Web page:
The recent events of the coalition government in 2008 has brought this thinking a little bit clearer to me, that we received independence but have not done away with our colonial DNA of Governance. The past 44-odd years have seen the public sector used as a vehicle to maintain the elite. The political arena with a powerful presidency became the driving force behind everything in the country, especially business; the presidency and the influential people around it represent the largest business interests in the country. Today, Vision 2030 speaks of a formal sector of no more than 25 percent of the economy that is in the sphere of government regulation and processes. That may be an expansion from the 10 percent or less at independence, but it’s still a fraction of the responsibility of Government that purports to serve its citizenry.

It seems our government continues to serve the interests of a few, instead of of the many…regardless of color or tribe…

The Opportunity
Sessional Paper number 10 really captures in my mind the hope that government could be a custodian of the balance between growth and equality in the country. The government should be a halfway house between the competing forces of the market and the clamor for the nationalization and re-distribution for the poor. The government could use its policy and intervention to mould market forces to build for the common good, as was inherent in our traditional structures. A number of comments on resource use were made in No. 10 that we are still discussing today, about developing a common purpose and goal: that using offshore banks for the majority of one’s savings, leaving land idle and undeveloped, and conspicuous consumption are all examples of activities that may not be in the national interest, whose excesses call for policies of restraint.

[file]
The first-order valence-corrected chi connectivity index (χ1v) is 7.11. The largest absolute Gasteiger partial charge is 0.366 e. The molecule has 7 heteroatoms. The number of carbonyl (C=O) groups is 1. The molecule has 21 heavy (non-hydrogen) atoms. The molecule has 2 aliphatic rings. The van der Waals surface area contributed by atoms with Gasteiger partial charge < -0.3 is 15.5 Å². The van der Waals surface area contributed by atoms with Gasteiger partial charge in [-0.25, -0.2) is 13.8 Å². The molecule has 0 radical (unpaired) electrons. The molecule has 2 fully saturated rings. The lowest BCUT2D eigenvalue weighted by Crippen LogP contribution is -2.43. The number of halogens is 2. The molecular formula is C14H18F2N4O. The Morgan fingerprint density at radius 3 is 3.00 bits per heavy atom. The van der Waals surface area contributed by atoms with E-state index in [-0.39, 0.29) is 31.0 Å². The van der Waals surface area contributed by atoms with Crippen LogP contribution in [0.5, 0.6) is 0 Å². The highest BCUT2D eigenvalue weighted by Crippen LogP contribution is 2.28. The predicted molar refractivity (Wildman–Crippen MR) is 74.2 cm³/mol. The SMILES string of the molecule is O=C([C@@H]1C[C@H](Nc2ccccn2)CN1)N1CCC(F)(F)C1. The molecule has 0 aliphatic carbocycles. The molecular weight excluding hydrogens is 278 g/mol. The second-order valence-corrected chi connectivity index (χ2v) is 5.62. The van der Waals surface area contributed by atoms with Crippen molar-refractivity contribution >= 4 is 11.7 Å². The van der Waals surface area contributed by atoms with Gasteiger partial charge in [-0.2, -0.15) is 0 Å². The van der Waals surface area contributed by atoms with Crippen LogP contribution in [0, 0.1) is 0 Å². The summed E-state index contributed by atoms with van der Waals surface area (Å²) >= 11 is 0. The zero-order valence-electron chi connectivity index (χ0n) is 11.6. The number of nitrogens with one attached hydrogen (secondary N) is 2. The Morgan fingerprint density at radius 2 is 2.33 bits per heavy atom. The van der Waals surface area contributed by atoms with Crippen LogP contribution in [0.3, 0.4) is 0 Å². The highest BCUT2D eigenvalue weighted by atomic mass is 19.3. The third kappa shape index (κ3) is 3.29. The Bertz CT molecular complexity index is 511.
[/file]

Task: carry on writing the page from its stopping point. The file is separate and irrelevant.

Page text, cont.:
The opportunity then, as today, was to close the gap between those who have and have not by creating vehicles and tools that make equality of opportunity a reality. Number 10 recognized the importance of individualism and rights to property, but also the fact that access to resources was not equal and required more public sector intervention to develop skills and, most importantly, equalize opportunity.

Today, we seem very much at the same point we were at in 1965; we have elites from 44 years of independence but at the bell curve of our population the statistics are the same: subsistence farming with little or no saving for the majority. The large change has been urbanization of rural people into slum areas that have no central sewage, water system, power supply or basic element of planning. In many respects these slum conditions pale in comparison to the quality of rural life available at the time of independence. The country is still divided into two Kenyas: one of hope, progress and opportunity, while the other survives in conditions equivalent to medieval Europe. In many respects our problems are greater and in sharper focus today than at independence.

The Trap